But not only forgiveness, also eternal life and a close, personal relationship with God now, in this life. It is all ours, because Jesus died on the cross for us.
Jesus was not merely taking punishment for our sin. He was eliminating the wall that stood between us and God. He was offering far more than forgiveness. He was offering reconciliation, full acceptance, a full relationship with him, so we could know his love for us.
This is like a wealthy billionaire not only cancelling the debt a person owes him, but then turning over his entire estate to the person who couldn’t pay him back.
Eternal life, heaven, is a free gift: “For the payment for sin is death, but the gift of God is eternal life in Christ Jesus our Lord.”20
Jesus came into the world to die for us, to provide a way for us to know him intimately. It is our decision to receive the gift of a relationship with him that he is offering us.
Jesus summarized it this way, “I am the way, the truth, and the life; no one comes to the Father except through me.”21
His Offer to Us
Anyone who will invite Jesus into their lives and accept his free gift of forgiveness and eternal life, begins a never-ending relationship with him.
After his crucifixion, they buried Jesus in a tomb and stationed a trained Roman guard of soldiers at his tomb. Why? Jesus had repeatedly said that three days after his burial, he would rise from the dead. It would prove everything he said about himself.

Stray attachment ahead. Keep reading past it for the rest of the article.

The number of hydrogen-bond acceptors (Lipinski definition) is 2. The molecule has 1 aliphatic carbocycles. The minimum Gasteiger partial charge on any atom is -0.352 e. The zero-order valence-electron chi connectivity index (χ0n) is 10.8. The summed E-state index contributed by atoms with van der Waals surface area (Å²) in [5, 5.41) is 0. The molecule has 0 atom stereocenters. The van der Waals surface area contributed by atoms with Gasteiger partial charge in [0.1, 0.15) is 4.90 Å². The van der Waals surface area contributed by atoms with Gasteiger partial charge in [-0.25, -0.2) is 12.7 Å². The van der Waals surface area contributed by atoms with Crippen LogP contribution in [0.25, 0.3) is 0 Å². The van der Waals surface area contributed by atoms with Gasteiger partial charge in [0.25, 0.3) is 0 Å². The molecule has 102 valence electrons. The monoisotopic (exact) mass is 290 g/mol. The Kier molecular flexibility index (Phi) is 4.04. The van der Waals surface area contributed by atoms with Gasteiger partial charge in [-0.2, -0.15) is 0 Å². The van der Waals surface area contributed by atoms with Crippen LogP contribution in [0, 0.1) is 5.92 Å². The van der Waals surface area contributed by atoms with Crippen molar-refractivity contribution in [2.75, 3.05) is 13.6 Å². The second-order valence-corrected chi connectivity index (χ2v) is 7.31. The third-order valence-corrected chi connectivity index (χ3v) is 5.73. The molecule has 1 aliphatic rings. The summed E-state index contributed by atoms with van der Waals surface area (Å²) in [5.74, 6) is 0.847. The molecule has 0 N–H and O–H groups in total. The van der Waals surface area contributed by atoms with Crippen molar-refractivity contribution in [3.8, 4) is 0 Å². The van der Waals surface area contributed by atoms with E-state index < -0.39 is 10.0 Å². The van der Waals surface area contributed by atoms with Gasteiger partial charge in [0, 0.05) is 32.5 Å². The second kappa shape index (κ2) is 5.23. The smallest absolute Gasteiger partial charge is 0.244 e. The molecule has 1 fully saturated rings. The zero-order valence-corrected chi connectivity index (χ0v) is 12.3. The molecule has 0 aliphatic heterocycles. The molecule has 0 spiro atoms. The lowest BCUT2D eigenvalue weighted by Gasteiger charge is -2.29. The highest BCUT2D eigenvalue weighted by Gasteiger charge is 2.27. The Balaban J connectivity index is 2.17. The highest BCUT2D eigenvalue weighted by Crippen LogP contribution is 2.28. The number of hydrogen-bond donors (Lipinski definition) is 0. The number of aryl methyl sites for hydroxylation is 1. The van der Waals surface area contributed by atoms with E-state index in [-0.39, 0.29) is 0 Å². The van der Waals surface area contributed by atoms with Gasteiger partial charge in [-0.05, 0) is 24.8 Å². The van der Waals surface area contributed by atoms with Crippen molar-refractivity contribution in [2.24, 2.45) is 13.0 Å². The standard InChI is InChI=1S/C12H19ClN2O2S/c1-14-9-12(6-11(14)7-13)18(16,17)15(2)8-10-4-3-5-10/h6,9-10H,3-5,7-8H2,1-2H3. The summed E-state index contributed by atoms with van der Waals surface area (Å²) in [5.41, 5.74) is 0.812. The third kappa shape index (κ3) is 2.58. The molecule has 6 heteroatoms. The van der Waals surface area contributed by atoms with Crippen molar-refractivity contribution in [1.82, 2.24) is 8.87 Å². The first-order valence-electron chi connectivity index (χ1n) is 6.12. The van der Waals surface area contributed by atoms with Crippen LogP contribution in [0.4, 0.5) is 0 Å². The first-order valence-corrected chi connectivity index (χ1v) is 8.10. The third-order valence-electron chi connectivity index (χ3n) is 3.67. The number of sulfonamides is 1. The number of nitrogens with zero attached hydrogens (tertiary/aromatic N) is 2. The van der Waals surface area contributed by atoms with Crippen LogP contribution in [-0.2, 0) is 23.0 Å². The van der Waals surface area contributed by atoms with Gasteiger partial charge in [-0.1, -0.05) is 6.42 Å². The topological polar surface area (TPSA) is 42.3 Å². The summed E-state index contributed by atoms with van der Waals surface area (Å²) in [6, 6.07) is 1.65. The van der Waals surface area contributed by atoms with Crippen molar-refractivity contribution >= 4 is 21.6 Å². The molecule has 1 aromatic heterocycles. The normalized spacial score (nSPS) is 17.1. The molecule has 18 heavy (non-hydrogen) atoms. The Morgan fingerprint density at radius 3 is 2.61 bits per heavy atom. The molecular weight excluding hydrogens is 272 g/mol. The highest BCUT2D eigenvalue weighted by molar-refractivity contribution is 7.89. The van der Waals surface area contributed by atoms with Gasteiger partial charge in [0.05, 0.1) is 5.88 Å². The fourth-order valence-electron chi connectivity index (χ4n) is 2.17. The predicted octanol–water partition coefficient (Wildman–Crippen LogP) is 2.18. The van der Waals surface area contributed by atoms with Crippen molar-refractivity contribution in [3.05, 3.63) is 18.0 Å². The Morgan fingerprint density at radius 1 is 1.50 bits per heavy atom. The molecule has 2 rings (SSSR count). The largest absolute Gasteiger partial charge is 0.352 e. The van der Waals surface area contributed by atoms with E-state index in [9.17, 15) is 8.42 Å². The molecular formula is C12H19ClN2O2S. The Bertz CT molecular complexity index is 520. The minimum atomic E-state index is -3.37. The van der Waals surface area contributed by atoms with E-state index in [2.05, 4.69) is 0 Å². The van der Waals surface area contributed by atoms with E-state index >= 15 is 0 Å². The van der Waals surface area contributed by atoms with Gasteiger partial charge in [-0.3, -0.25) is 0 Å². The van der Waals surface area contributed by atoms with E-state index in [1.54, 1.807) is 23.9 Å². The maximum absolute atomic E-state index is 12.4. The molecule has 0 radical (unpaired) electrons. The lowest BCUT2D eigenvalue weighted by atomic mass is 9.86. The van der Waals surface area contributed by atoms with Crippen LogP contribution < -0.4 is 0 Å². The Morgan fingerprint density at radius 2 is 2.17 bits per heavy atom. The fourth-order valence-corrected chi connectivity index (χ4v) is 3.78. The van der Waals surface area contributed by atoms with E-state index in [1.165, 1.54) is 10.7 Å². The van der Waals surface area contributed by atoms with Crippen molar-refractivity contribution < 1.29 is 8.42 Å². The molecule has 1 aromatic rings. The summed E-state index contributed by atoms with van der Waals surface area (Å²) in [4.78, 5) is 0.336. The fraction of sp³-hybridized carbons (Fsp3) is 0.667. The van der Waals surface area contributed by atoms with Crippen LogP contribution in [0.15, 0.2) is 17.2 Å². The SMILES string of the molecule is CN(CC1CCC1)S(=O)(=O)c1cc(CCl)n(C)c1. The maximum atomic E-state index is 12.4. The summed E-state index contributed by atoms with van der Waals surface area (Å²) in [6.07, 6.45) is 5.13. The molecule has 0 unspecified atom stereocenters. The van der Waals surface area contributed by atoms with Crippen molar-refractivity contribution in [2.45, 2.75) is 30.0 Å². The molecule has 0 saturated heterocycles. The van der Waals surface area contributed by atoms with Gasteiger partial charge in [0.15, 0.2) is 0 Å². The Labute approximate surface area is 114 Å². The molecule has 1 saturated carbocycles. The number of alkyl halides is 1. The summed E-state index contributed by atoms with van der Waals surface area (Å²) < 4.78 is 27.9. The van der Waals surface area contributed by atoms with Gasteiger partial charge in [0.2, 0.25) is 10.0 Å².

Three days later, the tomb was empty. Jesus then physically appeared to the disciples many times, to a crowd of 500, to individuals. Each of Jesus’ disciples went throughout the world proclaiming Jesus’ resurrection. Each one was martyred for it, in different locations from each other, so convinced of Jesus’ identity.
It is our decision whether to accept the forgiveness he offers, by moving toward him, asking him to forgive us and enter our lives.
John states it well in the Bible, “We have come to know and to believe the love that God has for us. God is love, and whoever abides in love abides in God, and God abides in him. By this is love perfected with us, so that we may have confidence for the day of judgment.”22
Jesus explicitly stated, “Truly, truly, I say to you, whoever hears my word and believes him who sent me has eternal life. He does not come into judgment, but has passed from death to life.”23
Jesus’ prayer right before his death: “Righteous Father, though the world does not know you, I know you, and they [Jesus’ followers] know that you have sent me. I have made you known to them, and will continue to make you known in order that the love you have for me may be in them and that I myself may be in them.”24
Would you like to invite Jesus Christ into your life right now? Here is how you can.
“Jesus, I ask you to come into my life. Forgive my sin. Thank you for dying on the cross for me. Lead my life as you want. Thank you for coming into my life right now and giving me a relationship with you. Amen.”
If you just asked Jesus into your life, his crucifixion means you have accepted his gift, you are forgiven, and have an eternal relationship with him. See the link below to grow in your new relationship with God.